Concerns had arisen immediately that Israel’s war on Gaza’s Hamas leaders would take reader interest and attention away from Russia’s war on Ukraine. Readership numbers indicate that hasn’t happened, and now Ukraine is back sharing top placement with Gaza in line with new or expanded funding programs, NATO- and other defense-related meetings and issues and, not least, public outrage in Norway over Donald Trump’s suggestions that he’d even encourage Russia to invade countries that haven’t fully paid their dues to NATO.

Prime minister Jonas Gahr Støre, announcing more aid for Ukraine through Norway’s Nansen Program. PHOTO: Forsvaret/Torbjørn Kjosvold

While the US quarrels over the size of its own financial support for Ukraine, Norway recently expanded its so-called “Nansen Program” for aid. “While there’s been drama in Brussels and still is in Washington DC, there are no objections to be found in Oslo regarding support for Ukraine,” wrote commentator Kjetil B Alstadheim in Aftenposten. The Nansen Program obligates Norway to pay out NOK 75 billion over five years and has support from all parties in Parliament.

Some of the money can help Norway meet its NATO obligations, since it amounts to defense spending and boosts Norway’s own security. Newspaper Dagens Næringsliv (DN) calls the support “decisive” and has editorialized about how important it is for Norway to help train Ukrainian soldiers and officers, send military hardware and ammunition, and do what it takes to boost military production at defense contractors like Nammo and Kongsberg.

“The Støre government is carrying out solid and wise policy regarding Ukraine,” DN wrote recently in an unusually flattering editorial. “New billions allocated add to a series of concrete measures aimed at increasing Ukraine’s military capabilities, both in the short- and longer term.” DN went on to call Norway’s support “an important part of our own preparedness.”

The Ukrainian Association in Norway, meanwhile, has called on Norway to do even more. Any reduction in support from the US must be offset by more help from Europe, it claims, in asking for even more funding.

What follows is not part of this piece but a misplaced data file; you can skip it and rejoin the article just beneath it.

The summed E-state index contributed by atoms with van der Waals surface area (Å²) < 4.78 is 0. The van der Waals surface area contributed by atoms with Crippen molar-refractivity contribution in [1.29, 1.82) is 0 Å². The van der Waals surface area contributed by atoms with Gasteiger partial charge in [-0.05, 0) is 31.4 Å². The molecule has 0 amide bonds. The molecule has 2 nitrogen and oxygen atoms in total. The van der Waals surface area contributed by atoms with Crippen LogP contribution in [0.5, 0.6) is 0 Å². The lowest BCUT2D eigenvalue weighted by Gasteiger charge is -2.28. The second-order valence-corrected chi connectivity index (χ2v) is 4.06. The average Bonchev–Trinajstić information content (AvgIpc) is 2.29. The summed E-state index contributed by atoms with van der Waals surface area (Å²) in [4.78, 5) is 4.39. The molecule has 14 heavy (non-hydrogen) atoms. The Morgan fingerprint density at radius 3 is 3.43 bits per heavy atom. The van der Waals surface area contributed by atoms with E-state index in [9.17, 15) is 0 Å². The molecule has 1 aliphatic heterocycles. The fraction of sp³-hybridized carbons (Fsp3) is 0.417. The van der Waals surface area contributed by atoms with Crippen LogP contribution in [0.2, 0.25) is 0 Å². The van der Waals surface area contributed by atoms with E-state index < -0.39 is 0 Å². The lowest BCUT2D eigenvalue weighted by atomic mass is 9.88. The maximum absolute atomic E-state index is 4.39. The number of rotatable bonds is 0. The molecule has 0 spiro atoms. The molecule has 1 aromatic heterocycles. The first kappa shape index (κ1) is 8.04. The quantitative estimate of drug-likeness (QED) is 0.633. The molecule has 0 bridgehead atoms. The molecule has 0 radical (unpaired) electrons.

“The Nansen Program is a very important measure,” the association wrote in a recent press release, “but the situation has changed since it was formed.” Jørn Sund-Henriksen, leader of a Norwegian-Ukrainian friendship group, noted that Norway is “a small, wealthy country with a border to Russia, and Ukraine’s fight is also our fight.” He claims that other Nordic and Baltic countries have given proportionately more support to Ukraine than Norway has, and called for more than a doubling of funding.

That’s unlikely but Norwegian leaders vow they will continue funding efforts, especially when they also can help meet NATO’s goals that all members boost defense spending to at least 2 percent of GNP. Norway is still not among the 18 NATO members expected to achieve the goal this year, but Defense Minister Bjørn Arild Gram claimed at Thursday’s NATO meeting in Brussels that it will by 2026.

“What’s most important is that we are working systematically to rebuild our defense, all over Europe,” Gram told NRK early Thursday morning. “It’s very important that Europe takes on a bigger share of NATO’s funding,” he added, in order to rely less on the US. NATO leader Jens Stoltenberg, a former Norwegian prime minister, also praised Ukrainians’ bravery under fire and called the recent sinkings of Russian vessels in the Black Sea “a great achievement.” Ukraine has been able to secure coastal areas and thus maintain important shipping routes for Ukrainian exports. Berglund